GOING to the dentist is never a fun event for most of us. Yet, it’s something we should all do. Some people visit their dentist annually; others prefer to make an appointment only when there’s a problem.
That’s when waiting for an appointment while trying to deal with the pain can feel like the longest day of your life, unless it’s an emergency where your dentist may make an exception to see you immediately.
What happens when the loved one in your care needs a dentist? How would you know? With my son, Omar, who is non-verbal (he doesn’t speak), a lot of what needs to be done is based on guesswork, what the doctors recommend and what we’ve read. Of course, the general rules of charting milestones apply. We’ve also gauged many of his conditions from the signals he sounds out, not all of which are clear.
We’ve been very lucky in that we’ve had several doctors to guide us on how to chart his milestones and what to look out for. Since I’ve been taking Omar to see many doctors from birth, I’ve been thoroughly guided on when to see whom. From the neurologists who diagnosed his condition, we’ve had other specialists looking in — neurosurgeons, ophthalmologists, psychologists, psychiatrists, dentists (oral and maxillofacial dental specialists), orthopedic surgeons, rehabilitation teams and speech therapists.
That’s not counting all the other departments that do blood and urine tests as well as his EEG (electroencephalogram), x-rays and other diagnostics. Truly, it takes more than just one village to take care of this one boy.
The most recent event was Omar’s visit to the dentist. It was quite a process for what seemed like a routine dental check-up and “general servicing” of his teeth with fillings, scaling and polishing. For him, all this had to be done via general anaesthesia.
Why general anaesthesia for Omar? It’s simply because he refuses to be “handled” by anyone. You can’t have him in the dentist’s chair and hope for him to calmly sit there while people put fingers and equipment into his mouth. There’s definitely no chance of getting a drill in. You can’t logically explain to him what’s going on. He just doesn’t understand, nor will he take instructions like “be still” or “just a little bit more”.
Knowing my son’s level of tolerance and what he can understand and cope with, Omar’s doctor referred him to the Special Needs dentistry team. Patients who need this special care for dental work are usually put under sedation, whether it’s oral sedation or general anaesthesia.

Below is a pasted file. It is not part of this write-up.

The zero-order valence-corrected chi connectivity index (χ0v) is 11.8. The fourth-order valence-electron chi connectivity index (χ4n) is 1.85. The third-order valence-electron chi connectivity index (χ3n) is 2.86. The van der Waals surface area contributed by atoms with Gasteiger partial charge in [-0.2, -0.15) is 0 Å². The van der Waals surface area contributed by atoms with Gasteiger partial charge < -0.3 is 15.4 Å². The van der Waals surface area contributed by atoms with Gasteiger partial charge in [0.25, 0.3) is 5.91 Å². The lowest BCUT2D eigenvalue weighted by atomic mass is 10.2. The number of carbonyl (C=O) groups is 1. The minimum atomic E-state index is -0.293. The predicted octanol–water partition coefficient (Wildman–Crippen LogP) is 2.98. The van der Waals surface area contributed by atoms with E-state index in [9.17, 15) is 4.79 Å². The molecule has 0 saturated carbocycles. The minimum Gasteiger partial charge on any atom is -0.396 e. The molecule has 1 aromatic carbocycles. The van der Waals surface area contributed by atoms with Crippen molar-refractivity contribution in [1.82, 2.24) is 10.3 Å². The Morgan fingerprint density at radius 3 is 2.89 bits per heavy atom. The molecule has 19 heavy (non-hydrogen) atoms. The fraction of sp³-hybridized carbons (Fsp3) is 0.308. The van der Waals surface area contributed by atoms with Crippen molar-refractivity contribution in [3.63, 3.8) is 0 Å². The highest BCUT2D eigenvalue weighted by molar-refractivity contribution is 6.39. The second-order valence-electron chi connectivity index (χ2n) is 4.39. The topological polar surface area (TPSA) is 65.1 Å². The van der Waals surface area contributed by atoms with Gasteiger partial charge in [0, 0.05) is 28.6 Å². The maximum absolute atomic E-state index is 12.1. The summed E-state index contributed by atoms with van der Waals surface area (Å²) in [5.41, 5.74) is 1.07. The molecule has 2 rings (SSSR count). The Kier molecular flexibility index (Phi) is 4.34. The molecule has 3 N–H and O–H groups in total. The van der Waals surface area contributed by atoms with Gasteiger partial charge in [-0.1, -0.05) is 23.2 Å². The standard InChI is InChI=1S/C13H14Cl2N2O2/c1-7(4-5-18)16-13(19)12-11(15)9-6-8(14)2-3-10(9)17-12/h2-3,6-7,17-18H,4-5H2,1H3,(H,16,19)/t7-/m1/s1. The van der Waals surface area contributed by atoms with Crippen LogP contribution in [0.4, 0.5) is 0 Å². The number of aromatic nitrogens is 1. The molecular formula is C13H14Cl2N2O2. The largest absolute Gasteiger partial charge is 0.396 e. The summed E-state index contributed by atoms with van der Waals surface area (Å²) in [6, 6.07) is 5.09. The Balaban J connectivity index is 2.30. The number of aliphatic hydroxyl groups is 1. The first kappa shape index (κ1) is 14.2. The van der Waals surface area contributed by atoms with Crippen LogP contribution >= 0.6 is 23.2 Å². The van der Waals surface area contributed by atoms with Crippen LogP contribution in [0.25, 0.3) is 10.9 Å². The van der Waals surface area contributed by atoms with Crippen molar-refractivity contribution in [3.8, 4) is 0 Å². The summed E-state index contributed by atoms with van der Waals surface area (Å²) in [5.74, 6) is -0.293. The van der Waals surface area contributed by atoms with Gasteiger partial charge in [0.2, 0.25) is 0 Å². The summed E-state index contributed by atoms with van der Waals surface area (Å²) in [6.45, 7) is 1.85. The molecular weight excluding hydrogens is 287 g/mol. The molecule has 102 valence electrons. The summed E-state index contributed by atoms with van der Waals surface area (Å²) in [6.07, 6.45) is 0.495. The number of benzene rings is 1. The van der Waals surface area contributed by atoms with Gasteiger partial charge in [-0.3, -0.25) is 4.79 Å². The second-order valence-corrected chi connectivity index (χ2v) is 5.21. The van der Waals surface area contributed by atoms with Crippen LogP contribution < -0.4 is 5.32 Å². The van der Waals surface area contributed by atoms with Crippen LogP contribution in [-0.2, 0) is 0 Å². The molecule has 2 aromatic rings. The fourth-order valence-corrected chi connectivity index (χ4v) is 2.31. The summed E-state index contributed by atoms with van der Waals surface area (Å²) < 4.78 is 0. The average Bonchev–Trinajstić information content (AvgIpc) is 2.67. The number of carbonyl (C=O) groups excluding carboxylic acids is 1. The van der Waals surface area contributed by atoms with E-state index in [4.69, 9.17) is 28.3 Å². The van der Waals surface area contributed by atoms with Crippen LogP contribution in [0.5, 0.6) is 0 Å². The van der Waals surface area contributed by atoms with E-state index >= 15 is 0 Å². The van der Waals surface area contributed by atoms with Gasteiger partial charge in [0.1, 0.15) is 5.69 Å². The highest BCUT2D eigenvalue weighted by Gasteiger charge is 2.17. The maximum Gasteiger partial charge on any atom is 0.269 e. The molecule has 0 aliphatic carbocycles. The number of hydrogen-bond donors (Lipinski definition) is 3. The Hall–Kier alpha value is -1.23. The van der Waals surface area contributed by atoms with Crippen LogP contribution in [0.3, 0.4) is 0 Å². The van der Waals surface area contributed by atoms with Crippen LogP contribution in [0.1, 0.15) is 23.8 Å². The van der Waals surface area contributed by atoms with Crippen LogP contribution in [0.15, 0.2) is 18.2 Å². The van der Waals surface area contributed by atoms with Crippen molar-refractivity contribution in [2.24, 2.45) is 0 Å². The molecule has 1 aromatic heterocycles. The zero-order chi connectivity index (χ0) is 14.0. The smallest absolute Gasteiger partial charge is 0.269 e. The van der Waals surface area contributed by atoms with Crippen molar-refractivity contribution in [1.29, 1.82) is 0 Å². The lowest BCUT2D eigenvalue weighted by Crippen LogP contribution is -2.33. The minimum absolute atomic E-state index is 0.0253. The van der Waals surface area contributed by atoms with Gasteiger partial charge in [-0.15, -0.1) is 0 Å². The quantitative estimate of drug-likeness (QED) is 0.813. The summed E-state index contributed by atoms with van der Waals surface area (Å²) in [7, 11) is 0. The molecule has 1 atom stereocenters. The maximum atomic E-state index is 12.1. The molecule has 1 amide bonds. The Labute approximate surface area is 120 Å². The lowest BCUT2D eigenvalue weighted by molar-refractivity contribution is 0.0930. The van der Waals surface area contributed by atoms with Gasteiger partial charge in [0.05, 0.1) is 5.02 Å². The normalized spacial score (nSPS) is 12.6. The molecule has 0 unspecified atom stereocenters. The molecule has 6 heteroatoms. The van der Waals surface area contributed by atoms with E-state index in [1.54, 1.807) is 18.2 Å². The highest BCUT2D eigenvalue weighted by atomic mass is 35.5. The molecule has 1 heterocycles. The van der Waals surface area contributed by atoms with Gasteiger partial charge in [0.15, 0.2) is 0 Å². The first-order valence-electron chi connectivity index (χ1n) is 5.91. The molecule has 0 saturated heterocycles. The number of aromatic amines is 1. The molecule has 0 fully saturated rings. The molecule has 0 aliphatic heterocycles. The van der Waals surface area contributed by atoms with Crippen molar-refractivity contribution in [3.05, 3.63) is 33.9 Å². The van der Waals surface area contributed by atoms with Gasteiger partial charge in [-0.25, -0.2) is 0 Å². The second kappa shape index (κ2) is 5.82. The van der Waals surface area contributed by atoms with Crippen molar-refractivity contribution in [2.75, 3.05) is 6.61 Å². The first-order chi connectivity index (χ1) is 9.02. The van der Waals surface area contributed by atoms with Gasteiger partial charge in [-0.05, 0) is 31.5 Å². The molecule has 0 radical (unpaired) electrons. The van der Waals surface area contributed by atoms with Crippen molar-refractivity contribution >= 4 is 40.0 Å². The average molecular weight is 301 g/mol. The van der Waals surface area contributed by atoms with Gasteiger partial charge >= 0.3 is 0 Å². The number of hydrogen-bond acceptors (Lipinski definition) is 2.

A SPECIAL TEAM
As a child, Omar was attended to by the pediatric dental team. But now as an adult, he has been referred to a different team. It never occurred to me that such a team of specialists existed, simply because I’d never met anyone who needed it, until now.
The Special Needs dentistry team treats people who have intellectual disability or who are affected by other medical, physical or psychiatric issues, like cerebral palsy, autism spectrum disorder, Down’s syndrome, developmental delay, and stroke patients.
This dental team also deals with patients with complicated medical problems, the elderly, those who’ve undergone radiotherapy for neck and head, oral and maxillofacial trauma and more.
This sounded perfect for Omar. When he was referred to this team, he had to be examined and assessed for the work required. Unfortunately, the members couldn’t get a look into his mouth. He kept it tightly closed. The Special Needs Dental Team, however, was very skilled. In those short bursts when Omar opened his mouth to protest, they managed to get a glimpse of what needed to be done.
Omar needed to go under general anaesthesia for the full inspection and treatment. Before this could be done, several things needed to be covered. The first was to list all of Omar’s medications, how long he had been taking them and why he needed them.
Aside from the obvious, knowing the patient’s history also helps the medical team to look out for side-effects of medications. Anti-seizure medication taken long-term, for example, can give gum and teeth issues.
He also needed to test his blood to ensure that everything was in order and that there were no surprises that could disqualify him for the procedure. So many things to do before Omar could go for that dental “check-up”.
Oral hygiene and health are important for everyone. For those who are terrified of going to the dentist, remember that old adage: Prevention is better than cure. Toothaches are horrible. Special Needs Dental Care is now available in government hospitals, as well as privately.
Next week: Omar’s dental experience — how his mother reconciles with the situation and fate
Putri Juneita Johari volunteers for the Special Children Society of Ampang. She can be reached at firstname.lastname@example.org.